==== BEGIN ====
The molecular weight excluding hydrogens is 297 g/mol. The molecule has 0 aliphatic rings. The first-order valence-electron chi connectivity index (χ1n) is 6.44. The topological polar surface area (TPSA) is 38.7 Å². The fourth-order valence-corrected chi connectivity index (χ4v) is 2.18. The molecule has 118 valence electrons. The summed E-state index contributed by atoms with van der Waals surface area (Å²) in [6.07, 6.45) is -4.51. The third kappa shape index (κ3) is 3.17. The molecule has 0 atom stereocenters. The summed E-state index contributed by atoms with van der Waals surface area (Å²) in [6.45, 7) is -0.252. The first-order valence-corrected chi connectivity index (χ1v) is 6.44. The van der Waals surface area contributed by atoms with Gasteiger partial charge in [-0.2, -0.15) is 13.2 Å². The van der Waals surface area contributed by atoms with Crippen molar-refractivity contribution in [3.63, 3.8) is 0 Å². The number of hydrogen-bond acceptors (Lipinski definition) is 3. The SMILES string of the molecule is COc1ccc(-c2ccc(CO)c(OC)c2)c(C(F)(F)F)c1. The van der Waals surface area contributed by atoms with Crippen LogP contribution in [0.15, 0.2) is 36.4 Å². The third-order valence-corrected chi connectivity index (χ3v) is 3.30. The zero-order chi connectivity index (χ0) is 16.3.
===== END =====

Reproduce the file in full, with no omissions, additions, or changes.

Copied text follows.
The molecular weight excluding hydrogens is 297 g/mol. The molecule has 0 aliphatic rings. The first-order valence-electron chi connectivity index (χ1n) is 6.44. The topological polar surface area (TPSA) is 38.7 Å². The fourth-order valence-corrected chi connectivity index (χ4v) is 2.18. The molecule has 118 valence electrons. The summed E-state index contributed by atoms with van der Waals surface area (Å²) in [6.07, 6.45) is -4.51. The third kappa shape index (κ3) is 3.17. The molecule has 0 atom stereocenters. The summed E-state index contributed by atoms with van der Waals surface area (Å²) in [6.45, 7) is -0.252. The first-order valence-corrected chi connectivity index (χ1v) is 6.44. The van der Waals surface area contributed by atoms with Gasteiger partial charge in [-0.2, -0.15) is 13.2 Å². The van der Waals surface area contributed by atoms with Crippen molar-refractivity contribution in [3.63, 3.8) is 0 Å². The number of hydrogen-bond acceptors (Lipinski definition) is 3. The SMILES string of the molecule is COc1ccc(-c2ccc(CO)c(OC)c2)c(C(F)(F)F)c1. The van der Waals surface area contributed by atoms with Crippen LogP contribution in [0.15, 0.2) is 36.4 Å². The third-order valence-corrected chi connectivity index (χ3v) is 3.30. The zero-order chi connectivity index (χ0) is 16.3.